When we first met, my overriding goal was to demonstrate to him that recovery is possible. (Since I’d been diagnosed with schizoaffective disorder years before that, and had completed a BA and an MA and been working for years, raised a son, etc., I felt my own life offered adequate proof of recovery.) I’d like to say that our friendship has been a steady stream of insight and new awareness for me but that would only be half the truth! It’s been that, and it’s also been a steady stream of confusion, frustration, sadness, anger, forgiveness, and hope. I can say with certainty he feels the same way.
We who struggle with these diseases are no different than any other people who long for a satisfying life. We deserve no less than others who struggle with illness – better care, better treatment, and the prospect of medications that allow us to reach our full human potential.
Thanks for highlighting this so precisely in your blog.
And lest I avoid revealing more about my own battle, let me just say that I need a TON of “downtime” to keep myself functioning smoothly. I work full-time in a busy office and interact all day with clients, but to do that requires that I be able to go home and reflect in a calm, peaceful environment. I often spend the entire weekend in semi-seclusion, and that allows me ample space and time to encounter myself – my inner world of feelings, needs, and longings. I don’t know many other people who need so much “alone time”, other than maybe artists or academics. For me, it is essential. But for each person in recovery, there is a unique path to wellness, and others may find they need something else – immersion in music, the arts, social gatherings, or any variety of other experiences – to live a healthy life.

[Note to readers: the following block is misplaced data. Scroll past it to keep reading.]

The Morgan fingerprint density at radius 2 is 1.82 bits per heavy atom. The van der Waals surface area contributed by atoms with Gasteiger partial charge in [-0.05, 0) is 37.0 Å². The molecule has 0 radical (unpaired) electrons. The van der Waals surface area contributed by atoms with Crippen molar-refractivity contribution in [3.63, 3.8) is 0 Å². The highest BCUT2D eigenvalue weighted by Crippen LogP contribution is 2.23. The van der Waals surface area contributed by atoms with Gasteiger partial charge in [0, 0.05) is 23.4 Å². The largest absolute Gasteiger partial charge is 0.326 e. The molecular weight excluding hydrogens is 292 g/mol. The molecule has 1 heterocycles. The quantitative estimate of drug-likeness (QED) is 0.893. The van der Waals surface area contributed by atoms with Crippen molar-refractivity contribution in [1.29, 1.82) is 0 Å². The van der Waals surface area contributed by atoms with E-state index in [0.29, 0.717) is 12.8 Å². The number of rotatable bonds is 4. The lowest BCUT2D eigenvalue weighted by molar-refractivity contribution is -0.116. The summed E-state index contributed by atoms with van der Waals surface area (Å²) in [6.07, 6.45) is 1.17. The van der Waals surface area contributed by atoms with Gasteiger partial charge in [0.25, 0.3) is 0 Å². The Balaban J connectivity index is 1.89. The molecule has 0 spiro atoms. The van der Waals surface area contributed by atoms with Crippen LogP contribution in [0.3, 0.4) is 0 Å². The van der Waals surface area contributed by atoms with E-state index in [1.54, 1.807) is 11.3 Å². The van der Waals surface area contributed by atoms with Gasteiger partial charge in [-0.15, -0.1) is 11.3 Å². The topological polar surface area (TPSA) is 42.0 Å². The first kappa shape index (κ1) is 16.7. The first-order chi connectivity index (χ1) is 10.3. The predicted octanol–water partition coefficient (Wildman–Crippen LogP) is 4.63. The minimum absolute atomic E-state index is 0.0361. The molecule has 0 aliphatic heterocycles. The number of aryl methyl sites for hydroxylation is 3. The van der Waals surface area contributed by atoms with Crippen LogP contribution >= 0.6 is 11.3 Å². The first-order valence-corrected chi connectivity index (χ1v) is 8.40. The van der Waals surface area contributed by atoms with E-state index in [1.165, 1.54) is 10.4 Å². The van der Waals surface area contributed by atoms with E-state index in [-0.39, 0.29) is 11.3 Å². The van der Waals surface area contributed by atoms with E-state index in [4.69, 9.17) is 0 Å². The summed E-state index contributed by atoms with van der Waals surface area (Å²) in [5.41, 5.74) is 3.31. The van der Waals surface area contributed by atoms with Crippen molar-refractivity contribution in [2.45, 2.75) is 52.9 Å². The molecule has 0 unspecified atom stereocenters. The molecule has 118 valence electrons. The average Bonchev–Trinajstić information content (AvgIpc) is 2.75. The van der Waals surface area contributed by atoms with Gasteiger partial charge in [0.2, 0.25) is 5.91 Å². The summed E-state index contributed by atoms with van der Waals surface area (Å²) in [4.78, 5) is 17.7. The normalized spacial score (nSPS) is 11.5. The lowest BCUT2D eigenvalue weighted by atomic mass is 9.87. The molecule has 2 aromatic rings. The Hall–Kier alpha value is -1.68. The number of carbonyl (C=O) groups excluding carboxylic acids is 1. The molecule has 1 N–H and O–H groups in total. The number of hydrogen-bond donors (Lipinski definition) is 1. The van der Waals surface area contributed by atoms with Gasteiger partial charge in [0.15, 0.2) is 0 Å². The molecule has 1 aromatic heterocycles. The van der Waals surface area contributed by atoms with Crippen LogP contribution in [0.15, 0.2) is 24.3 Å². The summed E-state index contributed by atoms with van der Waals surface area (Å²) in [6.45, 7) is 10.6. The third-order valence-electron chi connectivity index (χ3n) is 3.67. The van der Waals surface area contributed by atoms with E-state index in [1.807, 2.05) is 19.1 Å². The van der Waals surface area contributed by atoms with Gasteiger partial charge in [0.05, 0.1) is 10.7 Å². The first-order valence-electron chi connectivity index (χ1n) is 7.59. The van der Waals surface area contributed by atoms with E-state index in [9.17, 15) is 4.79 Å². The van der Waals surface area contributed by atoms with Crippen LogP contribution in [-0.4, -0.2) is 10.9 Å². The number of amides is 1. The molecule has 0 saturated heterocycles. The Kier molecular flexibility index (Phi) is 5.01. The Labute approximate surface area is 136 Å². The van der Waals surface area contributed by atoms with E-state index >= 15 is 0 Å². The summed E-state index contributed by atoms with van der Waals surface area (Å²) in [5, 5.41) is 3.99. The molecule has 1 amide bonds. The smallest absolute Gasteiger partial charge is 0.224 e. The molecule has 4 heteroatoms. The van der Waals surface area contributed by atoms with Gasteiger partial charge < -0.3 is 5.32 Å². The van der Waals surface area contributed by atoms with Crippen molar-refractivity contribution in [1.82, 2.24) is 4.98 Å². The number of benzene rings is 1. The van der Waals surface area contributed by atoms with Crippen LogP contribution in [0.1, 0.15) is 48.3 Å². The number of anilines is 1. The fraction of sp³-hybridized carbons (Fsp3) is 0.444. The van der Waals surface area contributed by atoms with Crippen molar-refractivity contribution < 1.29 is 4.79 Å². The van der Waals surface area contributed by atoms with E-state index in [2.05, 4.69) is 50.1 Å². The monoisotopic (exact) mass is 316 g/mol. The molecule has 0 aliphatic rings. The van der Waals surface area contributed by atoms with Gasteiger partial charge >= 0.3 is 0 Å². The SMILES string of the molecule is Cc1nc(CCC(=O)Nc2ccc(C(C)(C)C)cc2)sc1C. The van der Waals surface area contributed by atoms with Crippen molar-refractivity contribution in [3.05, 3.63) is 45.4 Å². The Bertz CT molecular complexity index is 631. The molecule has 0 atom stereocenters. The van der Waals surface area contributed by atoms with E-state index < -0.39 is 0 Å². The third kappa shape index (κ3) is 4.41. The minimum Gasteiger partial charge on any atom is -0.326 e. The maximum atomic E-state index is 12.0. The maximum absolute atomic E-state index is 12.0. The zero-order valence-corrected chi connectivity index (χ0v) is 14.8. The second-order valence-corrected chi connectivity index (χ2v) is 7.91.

All the best.
Smileandrelax, thanks for writing in.
Good to hear that your friend is making strides forward in school. I have a friend with bipolar disorder who recently graduated college. Here’s to them both!
Over the years that I’ve written for BringChange2Mind I have covered a wide variety of subjects, but I always return to cognitive functioning, probably because it is so important to me. When, in my crazier moments, I freely associate to a degree that’s almost un-trackable, the contrast medicated is so pronounced that I feel it’s worth sharing about in print. I appreciate that you noticed this. It’s easily overlooked.